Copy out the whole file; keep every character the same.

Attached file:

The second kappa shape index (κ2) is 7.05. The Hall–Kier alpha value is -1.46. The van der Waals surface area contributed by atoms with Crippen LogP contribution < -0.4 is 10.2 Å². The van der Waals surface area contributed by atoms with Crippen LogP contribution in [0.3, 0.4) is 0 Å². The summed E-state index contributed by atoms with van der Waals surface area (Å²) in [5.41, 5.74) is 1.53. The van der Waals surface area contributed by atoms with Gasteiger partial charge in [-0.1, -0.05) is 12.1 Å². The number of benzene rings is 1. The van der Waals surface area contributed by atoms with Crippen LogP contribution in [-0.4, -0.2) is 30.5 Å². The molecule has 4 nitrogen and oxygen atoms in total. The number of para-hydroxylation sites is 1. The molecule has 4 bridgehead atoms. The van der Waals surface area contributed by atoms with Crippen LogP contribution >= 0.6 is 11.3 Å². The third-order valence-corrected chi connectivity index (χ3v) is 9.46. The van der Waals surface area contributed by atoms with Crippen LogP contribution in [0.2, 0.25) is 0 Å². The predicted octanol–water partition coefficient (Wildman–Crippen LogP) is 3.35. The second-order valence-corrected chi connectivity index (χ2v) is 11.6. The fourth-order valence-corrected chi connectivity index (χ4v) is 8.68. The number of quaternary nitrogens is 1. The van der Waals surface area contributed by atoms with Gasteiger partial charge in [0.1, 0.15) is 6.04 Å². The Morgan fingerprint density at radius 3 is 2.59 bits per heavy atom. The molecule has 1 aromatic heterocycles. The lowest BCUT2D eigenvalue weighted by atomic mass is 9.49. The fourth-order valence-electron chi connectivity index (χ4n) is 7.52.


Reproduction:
The second kappa shape index (κ2) is 7.05. The Hall–Kier alpha value is -1.46. The van der Waals surface area contributed by atoms with Crippen LogP contribution < -0.4 is 10.2 Å². The van der Waals surface area contributed by atoms with Crippen LogP contribution in [0.3, 0.4) is 0 Å². The summed E-state index contributed by atoms with van der Waals surface area (Å²) in [5.41, 5.74) is 1.53. The van der Waals surface area contributed by atoms with Gasteiger partial charge in [-0.1, -0.05) is 12.1 Å². The number of benzene rings is 1. The van der Waals surface area contributed by atoms with Crippen LogP contribution in [-0.4, -0.2) is 30.5 Å². The molecule has 4 nitrogen and oxygen atoms in total. The number of para-hydroxylation sites is 1. The molecule has 4 bridgehead atoms. The van der Waals surface area contributed by atoms with Crippen LogP contribution >= 0.6 is 11.3 Å². The third-order valence-corrected chi connectivity index (χ3v) is 9.46. The van der Waals surface area contributed by atoms with Crippen LogP contribution in [0.2, 0.25) is 0 Å². The predicted octanol–water partition coefficient (Wildman–Crippen LogP) is 3.35. The second-order valence-corrected chi connectivity index (χ2v) is 11.6. The fourth-order valence-corrected chi connectivity index (χ4v) is 8.68. The number of quaternary nitrogens is 1. The van der Waals surface area contributed by atoms with Gasteiger partial charge in [0.1, 0.15) is 6.04 Å². The Morgan fingerprint density at radius 3 is 2.59 bits per heavy atom. The molecule has 1 aromatic heterocycles. The lowest BCUT2D eigenvalue weighted by atomic mass is 9.49. The fourth-order valence-electron chi connectivity index (χ4n) is 7.52.